Report: Russians hacked climate e-mails

LONDON, Dec. 7 (UPI) -- E-mails purporting to show a coverup by British climate change scientists were hacked in a sophisticated operation originating in Russia, sources say.

Citing an unnamed senior member of the U.N.'s Inter-governmental Panel on Climate Change, the British newspaper The Independent reported Monday that efforts to access e-mails written by scientists of the Climatic Research Unit at the University of East Anglia were a highly sophisticated, politically motivated operation.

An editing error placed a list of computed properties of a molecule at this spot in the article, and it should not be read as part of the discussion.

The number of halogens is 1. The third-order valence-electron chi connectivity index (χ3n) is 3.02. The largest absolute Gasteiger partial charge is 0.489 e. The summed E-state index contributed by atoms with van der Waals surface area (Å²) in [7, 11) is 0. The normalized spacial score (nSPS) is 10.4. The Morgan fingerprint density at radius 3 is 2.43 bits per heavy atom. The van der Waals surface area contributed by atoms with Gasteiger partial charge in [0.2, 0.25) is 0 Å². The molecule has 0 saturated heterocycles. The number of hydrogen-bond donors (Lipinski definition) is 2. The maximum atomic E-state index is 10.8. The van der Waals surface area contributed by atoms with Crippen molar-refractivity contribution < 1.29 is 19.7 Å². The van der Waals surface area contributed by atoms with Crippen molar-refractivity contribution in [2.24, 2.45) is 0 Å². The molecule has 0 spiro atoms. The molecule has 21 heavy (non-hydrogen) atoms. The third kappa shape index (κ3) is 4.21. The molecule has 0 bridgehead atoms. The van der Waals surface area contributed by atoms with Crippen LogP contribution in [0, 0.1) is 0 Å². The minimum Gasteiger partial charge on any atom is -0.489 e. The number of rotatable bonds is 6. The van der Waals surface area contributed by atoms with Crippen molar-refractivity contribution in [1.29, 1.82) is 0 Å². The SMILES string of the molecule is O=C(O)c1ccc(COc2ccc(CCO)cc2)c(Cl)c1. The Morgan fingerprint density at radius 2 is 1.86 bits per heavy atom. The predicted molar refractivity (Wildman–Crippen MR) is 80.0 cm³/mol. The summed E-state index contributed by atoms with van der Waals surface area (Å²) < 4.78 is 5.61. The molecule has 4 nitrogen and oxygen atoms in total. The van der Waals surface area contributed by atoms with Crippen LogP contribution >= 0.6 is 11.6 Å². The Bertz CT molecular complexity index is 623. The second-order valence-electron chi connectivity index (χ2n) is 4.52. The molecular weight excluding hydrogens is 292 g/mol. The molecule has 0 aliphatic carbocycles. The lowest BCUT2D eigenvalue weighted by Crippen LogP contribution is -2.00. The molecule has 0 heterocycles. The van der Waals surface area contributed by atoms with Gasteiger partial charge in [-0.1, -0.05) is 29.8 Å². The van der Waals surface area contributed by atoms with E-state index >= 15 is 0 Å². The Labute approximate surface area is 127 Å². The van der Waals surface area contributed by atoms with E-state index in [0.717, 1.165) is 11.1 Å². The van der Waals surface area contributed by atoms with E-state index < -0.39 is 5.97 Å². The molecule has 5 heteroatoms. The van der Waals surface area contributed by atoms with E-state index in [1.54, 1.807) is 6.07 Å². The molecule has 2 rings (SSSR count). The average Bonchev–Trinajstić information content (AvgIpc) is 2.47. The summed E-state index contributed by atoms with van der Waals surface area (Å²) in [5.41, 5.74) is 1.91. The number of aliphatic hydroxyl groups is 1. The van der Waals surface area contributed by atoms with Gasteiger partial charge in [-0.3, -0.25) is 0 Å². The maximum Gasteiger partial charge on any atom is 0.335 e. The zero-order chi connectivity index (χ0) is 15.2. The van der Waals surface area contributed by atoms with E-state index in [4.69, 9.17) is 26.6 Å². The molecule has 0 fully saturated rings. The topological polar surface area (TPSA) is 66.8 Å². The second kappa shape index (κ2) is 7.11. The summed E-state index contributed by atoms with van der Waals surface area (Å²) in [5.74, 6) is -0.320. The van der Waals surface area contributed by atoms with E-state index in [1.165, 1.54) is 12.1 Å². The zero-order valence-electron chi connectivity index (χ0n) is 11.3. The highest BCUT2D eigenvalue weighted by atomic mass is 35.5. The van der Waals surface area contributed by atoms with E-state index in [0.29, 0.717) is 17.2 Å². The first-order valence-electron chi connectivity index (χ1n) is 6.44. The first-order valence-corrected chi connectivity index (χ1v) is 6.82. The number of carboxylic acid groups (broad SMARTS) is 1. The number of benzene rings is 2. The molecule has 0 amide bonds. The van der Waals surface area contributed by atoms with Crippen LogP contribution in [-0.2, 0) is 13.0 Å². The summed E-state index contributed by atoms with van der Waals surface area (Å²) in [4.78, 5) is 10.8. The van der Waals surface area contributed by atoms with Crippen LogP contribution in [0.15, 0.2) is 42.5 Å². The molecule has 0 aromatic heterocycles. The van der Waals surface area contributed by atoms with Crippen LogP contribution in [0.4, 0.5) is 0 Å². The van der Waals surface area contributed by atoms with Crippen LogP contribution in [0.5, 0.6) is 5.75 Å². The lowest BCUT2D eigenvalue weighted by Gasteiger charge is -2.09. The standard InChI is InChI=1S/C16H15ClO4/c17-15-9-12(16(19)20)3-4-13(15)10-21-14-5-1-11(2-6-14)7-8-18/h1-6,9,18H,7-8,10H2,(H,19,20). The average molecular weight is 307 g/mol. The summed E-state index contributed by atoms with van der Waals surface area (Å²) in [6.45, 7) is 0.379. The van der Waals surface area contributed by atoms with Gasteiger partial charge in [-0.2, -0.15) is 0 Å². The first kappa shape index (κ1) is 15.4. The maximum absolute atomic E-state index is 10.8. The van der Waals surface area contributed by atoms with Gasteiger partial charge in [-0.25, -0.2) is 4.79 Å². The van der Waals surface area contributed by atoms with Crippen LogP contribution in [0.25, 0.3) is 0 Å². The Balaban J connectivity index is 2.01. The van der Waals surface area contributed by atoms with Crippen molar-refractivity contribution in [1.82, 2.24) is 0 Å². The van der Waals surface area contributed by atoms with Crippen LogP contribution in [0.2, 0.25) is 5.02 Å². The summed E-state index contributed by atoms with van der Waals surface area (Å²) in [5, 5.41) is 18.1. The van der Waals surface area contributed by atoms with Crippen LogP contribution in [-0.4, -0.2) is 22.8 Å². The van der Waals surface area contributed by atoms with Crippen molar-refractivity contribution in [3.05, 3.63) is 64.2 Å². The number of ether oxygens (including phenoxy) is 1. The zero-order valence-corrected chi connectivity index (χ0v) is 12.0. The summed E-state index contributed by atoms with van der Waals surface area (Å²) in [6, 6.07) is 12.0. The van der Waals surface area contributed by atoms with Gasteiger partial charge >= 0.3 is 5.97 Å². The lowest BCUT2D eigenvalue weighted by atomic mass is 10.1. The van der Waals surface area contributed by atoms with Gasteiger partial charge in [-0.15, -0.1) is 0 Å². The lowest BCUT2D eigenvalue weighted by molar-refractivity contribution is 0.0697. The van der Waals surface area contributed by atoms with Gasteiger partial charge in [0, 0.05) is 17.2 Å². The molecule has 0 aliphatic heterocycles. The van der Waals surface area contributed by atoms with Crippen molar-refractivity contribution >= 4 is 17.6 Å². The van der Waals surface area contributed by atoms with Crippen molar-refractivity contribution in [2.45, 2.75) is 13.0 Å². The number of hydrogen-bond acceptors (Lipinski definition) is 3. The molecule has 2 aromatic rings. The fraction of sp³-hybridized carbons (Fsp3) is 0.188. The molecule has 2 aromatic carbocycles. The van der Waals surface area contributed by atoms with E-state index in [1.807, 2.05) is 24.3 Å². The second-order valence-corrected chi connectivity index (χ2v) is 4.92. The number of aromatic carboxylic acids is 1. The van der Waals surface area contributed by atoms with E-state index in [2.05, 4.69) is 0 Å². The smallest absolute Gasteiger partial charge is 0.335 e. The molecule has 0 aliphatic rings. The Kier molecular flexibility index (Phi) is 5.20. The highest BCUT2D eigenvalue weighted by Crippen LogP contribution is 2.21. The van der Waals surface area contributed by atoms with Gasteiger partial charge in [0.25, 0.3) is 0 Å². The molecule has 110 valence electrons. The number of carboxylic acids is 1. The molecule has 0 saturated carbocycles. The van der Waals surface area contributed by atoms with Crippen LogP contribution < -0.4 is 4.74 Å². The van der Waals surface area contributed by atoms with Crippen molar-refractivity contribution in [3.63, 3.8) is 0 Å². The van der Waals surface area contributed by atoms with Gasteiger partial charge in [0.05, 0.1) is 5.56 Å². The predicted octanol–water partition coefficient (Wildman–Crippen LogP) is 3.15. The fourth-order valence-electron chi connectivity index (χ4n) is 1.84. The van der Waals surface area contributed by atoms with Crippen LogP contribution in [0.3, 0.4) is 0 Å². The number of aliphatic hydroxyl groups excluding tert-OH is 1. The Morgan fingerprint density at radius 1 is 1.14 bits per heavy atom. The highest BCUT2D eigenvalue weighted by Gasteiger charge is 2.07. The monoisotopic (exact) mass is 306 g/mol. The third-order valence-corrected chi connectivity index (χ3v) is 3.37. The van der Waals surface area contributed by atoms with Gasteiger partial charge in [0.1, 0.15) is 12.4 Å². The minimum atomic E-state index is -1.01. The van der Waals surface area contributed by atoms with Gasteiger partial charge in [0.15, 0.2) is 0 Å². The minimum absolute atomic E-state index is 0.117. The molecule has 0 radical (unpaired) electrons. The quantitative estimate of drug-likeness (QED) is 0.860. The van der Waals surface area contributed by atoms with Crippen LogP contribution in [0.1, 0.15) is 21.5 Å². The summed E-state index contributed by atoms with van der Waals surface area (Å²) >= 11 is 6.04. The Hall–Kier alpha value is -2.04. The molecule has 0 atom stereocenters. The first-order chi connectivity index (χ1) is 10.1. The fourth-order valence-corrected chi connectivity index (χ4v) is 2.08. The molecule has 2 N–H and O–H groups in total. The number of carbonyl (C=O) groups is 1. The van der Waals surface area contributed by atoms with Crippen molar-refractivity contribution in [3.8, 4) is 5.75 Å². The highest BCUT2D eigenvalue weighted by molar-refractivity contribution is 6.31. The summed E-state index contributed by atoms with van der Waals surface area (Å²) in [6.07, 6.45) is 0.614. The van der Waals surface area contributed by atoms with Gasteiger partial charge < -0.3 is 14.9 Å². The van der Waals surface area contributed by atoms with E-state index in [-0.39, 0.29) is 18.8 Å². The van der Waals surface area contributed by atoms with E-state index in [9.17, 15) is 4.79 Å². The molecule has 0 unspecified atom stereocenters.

The newspaper quoted other unnamed sources saying evidence points to the Russian secret services as the hacker, noting that the purloined e-mails were originally posted on a server in the Siberian city of Tomsk by an Internet security business called Tomcity.

Climate change skeptics have seized on the e-mails as evidence that Phil Jones, the East Anglia unit's head, colluded with colleagues to hide "unhelpful" research that buttressed the skeptics' views. Jones has denied the claims.

Rajendra Pachauri, chairman of the U.N. panel, told the BBC on Friday the claims were serious and he wanted them investigated.

"We will certainly go into the whole lot and then we will take a position on it," Pachauri said.

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